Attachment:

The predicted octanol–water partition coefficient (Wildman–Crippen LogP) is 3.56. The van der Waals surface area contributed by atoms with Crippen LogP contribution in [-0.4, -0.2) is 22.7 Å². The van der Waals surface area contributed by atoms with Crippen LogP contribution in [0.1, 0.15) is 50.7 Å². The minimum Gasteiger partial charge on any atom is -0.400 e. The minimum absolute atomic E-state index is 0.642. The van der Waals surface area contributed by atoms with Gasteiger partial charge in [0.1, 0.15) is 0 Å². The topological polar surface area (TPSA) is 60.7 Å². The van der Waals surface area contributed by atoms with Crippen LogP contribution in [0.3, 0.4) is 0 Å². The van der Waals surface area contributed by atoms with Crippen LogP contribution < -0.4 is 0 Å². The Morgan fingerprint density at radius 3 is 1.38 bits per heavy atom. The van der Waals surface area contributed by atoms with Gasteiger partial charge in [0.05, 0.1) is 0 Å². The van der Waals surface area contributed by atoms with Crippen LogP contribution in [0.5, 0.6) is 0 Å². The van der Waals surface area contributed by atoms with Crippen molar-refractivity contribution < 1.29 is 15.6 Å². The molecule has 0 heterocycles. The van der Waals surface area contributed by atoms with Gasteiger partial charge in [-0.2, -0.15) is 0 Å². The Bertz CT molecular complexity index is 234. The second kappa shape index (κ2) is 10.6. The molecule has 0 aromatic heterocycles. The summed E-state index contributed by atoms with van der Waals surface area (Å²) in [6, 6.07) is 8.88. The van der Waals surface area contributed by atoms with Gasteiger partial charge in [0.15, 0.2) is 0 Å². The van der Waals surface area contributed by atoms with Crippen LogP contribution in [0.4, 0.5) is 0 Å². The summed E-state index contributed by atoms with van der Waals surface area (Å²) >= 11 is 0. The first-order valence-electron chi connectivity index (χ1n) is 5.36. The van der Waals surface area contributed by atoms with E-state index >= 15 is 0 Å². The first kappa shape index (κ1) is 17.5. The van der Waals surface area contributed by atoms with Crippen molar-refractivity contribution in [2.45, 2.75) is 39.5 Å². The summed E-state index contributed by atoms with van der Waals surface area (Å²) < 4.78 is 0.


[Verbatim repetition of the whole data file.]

The predicted octanol–water partition coefficient (Wildman–Crippen LogP) is 3.56. The van der Waals surface area contributed by atoms with Crippen LogP contribution in [-0.4, -0.2) is 22.7 Å². The van der Waals surface area contributed by atoms with Crippen LogP contribution in [0.1, 0.15) is 50.7 Å². The minimum Gasteiger partial charge on any atom is -0.400 e. The minimum absolute atomic E-state index is 0.642. The van der Waals surface area contributed by atoms with Gasteiger partial charge in [0.1, 0.15) is 0 Å². The topological polar surface area (TPSA) is 60.7 Å². The van der Waals surface area contributed by atoms with Crippen LogP contribution in [0.3, 0.4) is 0 Å². The van der Waals surface area contributed by atoms with Crippen LogP contribution < -0.4 is 0 Å². The Morgan fingerprint density at radius 3 is 1.38 bits per heavy atom. The van der Waals surface area contributed by atoms with Gasteiger partial charge in [0.05, 0.1) is 0 Å². The van der Waals surface area contributed by atoms with Crippen LogP contribution in [0.5, 0.6) is 0 Å². The van der Waals surface area contributed by atoms with Crippen molar-refractivity contribution < 1.29 is 15.6 Å². The molecule has 0 heterocycles. The van der Waals surface area contributed by atoms with Gasteiger partial charge in [-0.2, -0.15) is 0 Å². The Bertz CT molecular complexity index is 234. The second kappa shape index (κ2) is 10.6. The molecule has 0 aromatic heterocycles. The summed E-state index contributed by atoms with van der Waals surface area (Å²) in [6, 6.07) is 8.88. The van der Waals surface area contributed by atoms with Gasteiger partial charge in [0.15, 0.2) is 0 Å². The van der Waals surface area contributed by atoms with Crippen LogP contribution in [0.4, 0.5) is 0 Å². The summed E-state index contributed by atoms with van der Waals surface area (Å²) >= 11 is 0. The first-order valence-electron chi connectivity index (χ1n) is 5.36. The van der Waals surface area contributed by atoms with E-state index >= 15 is 0 Å². The first kappa shape index (κ1) is 17.5. The van der Waals surface area contributed by atoms with Crippen molar-refractivity contribution in [2.45, 2.75) is 39.5 Å². The summed E-state index contributed by atoms with van der Waals surface area (Å²) < 4.78 is 0.